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Hundreds of runners are expected for the 45th annual Clarence DeMar Marathon

LEILA FADEL, HOST:

Hundreds of people will line up Sunday morning to run the 45th annual Clarence DeMar Marathon in Keene, N.H. The race is named after one of the best distance runners of the early 20th century, who made a surprising contribution to sports science after his death. New Hampshire Public Radio's Paul Cuno-Booth has the story.

PAUL CUNO-BOOTH, BYLINE: Clarence DeMar would train by running to and from his job at a print shop in Boston, up to 14 miles a day, often carrying a clean shirt. It paid off. He won the 1911 Boston Marathon and competed in the next year's Olympics. But all that running raised eyebrows. A doctor warned him to quit the sport. Even his fellow runners told him not to try more than one or two marathons in his lifetime.

TOM DERDERIAN: He trained more than was commonly believed humanly possible at the time.

CUNO-BOOTH: Tom Derderian is a historian of the Boston Marathon.

DERDERIAN: He ran lots of mileage, and the idea in the past was that lots of mileage would wear you out, that you would die early.

CUNO-BOOTH: It may sound strange today, but back then people thought marathons were kind of dangerous.

DERDERIAN: People came out to watch the marathon because they thought that somebody might drop dead during it.

CUNO-BOOTH: DeMar proved them all wrong.

(SOUNDBITE OF ARCHIVED RECORDING)

UNIDENTIFIED PERSON: Here they come - 184 of them. It's the start of the Boston Marathon.

CUNO-BOOTH: He competed in two more Olympics and won the Boston Marathon a record seven times between 1911 and 1930. The press called him Mr. DeMarathon.

(SOUNDBITE OF ARCHIVED RECORDING)

UNIDENTIFIED PERSON: Here he is - doesn't even look as if he's warmed up yet.

CUNO-BOOTH: After DeMar died from cancer at age 70, a couple cardiologists took a look at his heart. What they found contradicted all those dire warnings. Not only was his heart perfectly healthy, his arteries were two to three times the size of a typical person's. Dr. Paul D. Thompson is the former chief of cardiology at Hartford Hospital in Connecticut.

PAUL D THOMPSON: So that even though they had all this cholesterol, they were not narrowing. They were not obstructing. They did not block flow.

CUNO-BOOTH: The study was published in the prestigious New England Journal of Medicine. It made the front page of The Boston Globe. Dr. Aaron Baggish is a professor at the University of Lausanne in Switzerland and the former medical director of the Boston Marathon.

AARON BAGGISH: It was one of those first studies that taught us that the human body can really handle very healthfully lots and lots of exercise.

CUNO-BOOTH: Running's popularity exploded in the decades after DeMar's death. Meanwhile, a growing body of research showed that exercise actually makes us healthier and helps us live longer. Or as Dr. Jonathan Kim, a sports cardiologist at Emory University, likes to put it...

JONATHAN KIM: Exercise is truly medicine.

CUNO-BOOTH: But in recent decades, researchers have also learned more about a question that faced DeMar a century ago - whether running as much as he did might have side effects. For example, atrial fibrillation, a type of irregular heartbeat, affects some middle-aged athletes, particularly men.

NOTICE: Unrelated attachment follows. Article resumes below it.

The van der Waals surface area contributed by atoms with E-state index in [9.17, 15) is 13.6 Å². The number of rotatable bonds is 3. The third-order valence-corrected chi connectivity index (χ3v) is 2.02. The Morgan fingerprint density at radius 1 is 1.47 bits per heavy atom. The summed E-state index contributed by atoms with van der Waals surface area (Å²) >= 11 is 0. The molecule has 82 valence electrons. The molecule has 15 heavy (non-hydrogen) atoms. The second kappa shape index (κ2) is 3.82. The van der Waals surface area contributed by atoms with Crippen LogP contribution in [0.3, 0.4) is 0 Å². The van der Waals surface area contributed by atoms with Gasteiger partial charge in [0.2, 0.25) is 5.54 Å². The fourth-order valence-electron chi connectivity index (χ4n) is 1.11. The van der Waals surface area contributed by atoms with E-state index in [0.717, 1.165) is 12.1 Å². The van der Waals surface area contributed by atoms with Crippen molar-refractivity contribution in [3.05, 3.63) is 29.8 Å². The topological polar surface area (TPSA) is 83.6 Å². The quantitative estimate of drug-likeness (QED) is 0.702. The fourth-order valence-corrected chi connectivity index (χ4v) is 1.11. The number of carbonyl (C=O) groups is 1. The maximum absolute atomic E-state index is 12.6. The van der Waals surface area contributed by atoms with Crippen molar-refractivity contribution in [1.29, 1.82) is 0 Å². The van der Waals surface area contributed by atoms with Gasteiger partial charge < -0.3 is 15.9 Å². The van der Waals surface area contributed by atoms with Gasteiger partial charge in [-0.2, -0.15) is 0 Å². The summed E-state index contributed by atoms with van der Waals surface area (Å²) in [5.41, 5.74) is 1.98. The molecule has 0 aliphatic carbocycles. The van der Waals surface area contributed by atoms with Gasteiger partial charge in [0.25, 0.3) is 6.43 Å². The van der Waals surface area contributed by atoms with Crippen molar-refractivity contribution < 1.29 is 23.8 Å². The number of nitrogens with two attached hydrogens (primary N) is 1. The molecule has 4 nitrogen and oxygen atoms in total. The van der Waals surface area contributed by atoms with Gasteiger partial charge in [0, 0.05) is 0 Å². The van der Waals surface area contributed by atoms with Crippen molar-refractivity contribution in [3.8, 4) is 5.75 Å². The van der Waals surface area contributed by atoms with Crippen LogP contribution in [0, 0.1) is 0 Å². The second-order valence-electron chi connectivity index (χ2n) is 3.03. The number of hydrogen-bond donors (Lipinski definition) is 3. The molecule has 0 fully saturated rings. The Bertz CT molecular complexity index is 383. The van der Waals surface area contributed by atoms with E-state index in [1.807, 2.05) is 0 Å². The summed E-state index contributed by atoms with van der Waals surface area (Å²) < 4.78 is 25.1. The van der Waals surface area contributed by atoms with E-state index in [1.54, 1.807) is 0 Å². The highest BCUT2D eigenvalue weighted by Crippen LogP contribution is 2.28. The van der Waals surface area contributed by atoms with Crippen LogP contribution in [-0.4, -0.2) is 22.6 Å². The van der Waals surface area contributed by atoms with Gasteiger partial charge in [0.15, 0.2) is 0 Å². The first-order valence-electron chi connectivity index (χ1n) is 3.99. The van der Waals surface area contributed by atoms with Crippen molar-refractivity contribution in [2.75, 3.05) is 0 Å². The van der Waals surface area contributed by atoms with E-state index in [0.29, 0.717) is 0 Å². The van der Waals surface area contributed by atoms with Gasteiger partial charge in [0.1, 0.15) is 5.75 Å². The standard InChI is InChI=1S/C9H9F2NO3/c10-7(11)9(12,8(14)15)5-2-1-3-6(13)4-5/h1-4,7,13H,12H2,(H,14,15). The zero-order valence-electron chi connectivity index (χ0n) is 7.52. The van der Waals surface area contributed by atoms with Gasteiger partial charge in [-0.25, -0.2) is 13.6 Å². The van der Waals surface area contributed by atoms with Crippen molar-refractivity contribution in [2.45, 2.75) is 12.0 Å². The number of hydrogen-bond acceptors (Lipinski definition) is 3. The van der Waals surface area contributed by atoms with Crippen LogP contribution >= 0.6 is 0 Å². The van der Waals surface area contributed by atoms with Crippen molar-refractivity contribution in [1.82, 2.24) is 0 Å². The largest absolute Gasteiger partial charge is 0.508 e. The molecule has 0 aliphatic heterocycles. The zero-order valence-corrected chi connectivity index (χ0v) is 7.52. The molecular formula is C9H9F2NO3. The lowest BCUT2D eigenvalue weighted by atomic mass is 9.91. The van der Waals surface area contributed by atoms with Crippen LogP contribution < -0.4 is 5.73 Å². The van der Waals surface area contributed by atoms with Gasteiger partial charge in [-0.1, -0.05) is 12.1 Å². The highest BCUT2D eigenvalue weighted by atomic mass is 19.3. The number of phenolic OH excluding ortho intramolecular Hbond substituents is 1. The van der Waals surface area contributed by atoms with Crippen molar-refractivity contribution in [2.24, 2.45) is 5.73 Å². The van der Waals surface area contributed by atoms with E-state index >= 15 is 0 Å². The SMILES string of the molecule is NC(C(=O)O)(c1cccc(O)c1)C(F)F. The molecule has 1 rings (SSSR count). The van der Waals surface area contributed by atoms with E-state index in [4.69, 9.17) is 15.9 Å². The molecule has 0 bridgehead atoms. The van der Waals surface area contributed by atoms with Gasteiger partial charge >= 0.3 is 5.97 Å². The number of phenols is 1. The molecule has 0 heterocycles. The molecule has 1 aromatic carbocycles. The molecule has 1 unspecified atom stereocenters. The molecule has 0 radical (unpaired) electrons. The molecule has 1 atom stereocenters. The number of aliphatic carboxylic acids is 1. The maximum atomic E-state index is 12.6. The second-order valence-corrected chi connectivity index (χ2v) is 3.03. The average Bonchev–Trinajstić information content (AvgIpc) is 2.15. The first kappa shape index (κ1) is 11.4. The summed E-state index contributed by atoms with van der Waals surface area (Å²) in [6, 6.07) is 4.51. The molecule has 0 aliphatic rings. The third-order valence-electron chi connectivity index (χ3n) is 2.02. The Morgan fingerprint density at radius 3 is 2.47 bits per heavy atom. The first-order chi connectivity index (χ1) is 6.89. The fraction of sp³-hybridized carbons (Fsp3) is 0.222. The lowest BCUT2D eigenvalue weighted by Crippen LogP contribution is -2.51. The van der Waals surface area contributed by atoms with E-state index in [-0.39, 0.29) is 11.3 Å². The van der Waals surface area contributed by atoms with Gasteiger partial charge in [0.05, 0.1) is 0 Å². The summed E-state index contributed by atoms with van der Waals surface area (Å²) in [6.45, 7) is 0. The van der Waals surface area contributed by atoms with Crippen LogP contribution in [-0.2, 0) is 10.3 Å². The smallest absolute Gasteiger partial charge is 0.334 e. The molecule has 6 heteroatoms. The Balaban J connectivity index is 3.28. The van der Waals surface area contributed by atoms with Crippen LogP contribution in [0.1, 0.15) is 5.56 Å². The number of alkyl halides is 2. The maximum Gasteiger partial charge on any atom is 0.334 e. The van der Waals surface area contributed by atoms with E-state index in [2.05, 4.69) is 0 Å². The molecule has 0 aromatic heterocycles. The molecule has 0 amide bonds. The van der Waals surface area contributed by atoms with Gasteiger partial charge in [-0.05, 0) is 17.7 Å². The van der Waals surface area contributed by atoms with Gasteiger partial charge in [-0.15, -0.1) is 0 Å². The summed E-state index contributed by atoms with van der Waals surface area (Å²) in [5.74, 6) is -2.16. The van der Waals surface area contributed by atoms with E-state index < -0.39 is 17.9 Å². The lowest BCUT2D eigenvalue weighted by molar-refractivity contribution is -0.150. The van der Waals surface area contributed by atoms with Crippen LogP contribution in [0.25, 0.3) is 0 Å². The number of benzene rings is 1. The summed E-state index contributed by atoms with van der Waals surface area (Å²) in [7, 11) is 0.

THOMPSON: I've had atrial fibrillation, one of the reasons I got interested in the whole topic.

CUNO-BOOTH: This is Thompson, the Hartford cardiologist. He's also an accomplished marathoner who ran in the 1972 Olympic trials.

THOMPSON: I don't want to discourage anyone from doing a fair amount of exercise. It's just that the extreme amounts of exercise done by, you know, people like myself who've tried to be a competitive athlete all their lives has potential side effects.

CUNO-BOOTH: Studies have also found evidence of plaque buildup in the arteries of some lifelong endurance athletes. But Kim says it's not yet clear if that means anything for their long-term health. And in general, people with a high degree of cardiorespiratory fitness from years and years of intense exercise still typically live longer than everybody else.

KIM: Overall, when you look at elite-level athletes, they still tend to do better than individuals who are not as active or fit.

CUNO-BOOTH: For most of us, of course, the concern isn't getting too much exercise. It's getting too little. Research suggests even moving around a bit can make a difference, and more is generally better. In any case, many runners say they're not just doing it to stay healthy.

THOMAS PAQUETTE: It makes me feel alive.

CUNO-BOOTH: Thomas Paquette is the manager at Ted's Shoe & Sport. It's a running store in Keene, N.H.

PAQUETTE: If I don't run, I'm not the same person.

CUNO-BOOTH: Clarence DeMar lived here in Keene for part of his racing career, and he's still a local legend. The running store's animatronic mannequin is even nicknamed Clarence. Paquette says it's not just DeMar's competitive achievements that inspire him. It's also that the man simply loved running.

PAQUETTE: I see my parents. My dad just turned 80 yesterday, and my mom is 70, and they still are running too.

CUNO-BOOTH: He hopes to follow in their footsteps and in Clarence DeMar's.

For NPR News, I'm Paul Cuno-Booth.

(SOUNDBITE OF MUSIC) Transcript provided by NPR, Copyright NPR.

NPR transcripts are created on a rush deadline by an NPR contractor. This text may not be in its final form and may be updated or revised in the future. Accuracy and availability may vary. The authoritative record of NPR’s programming is the audio record.

Paul Cuno-Booth
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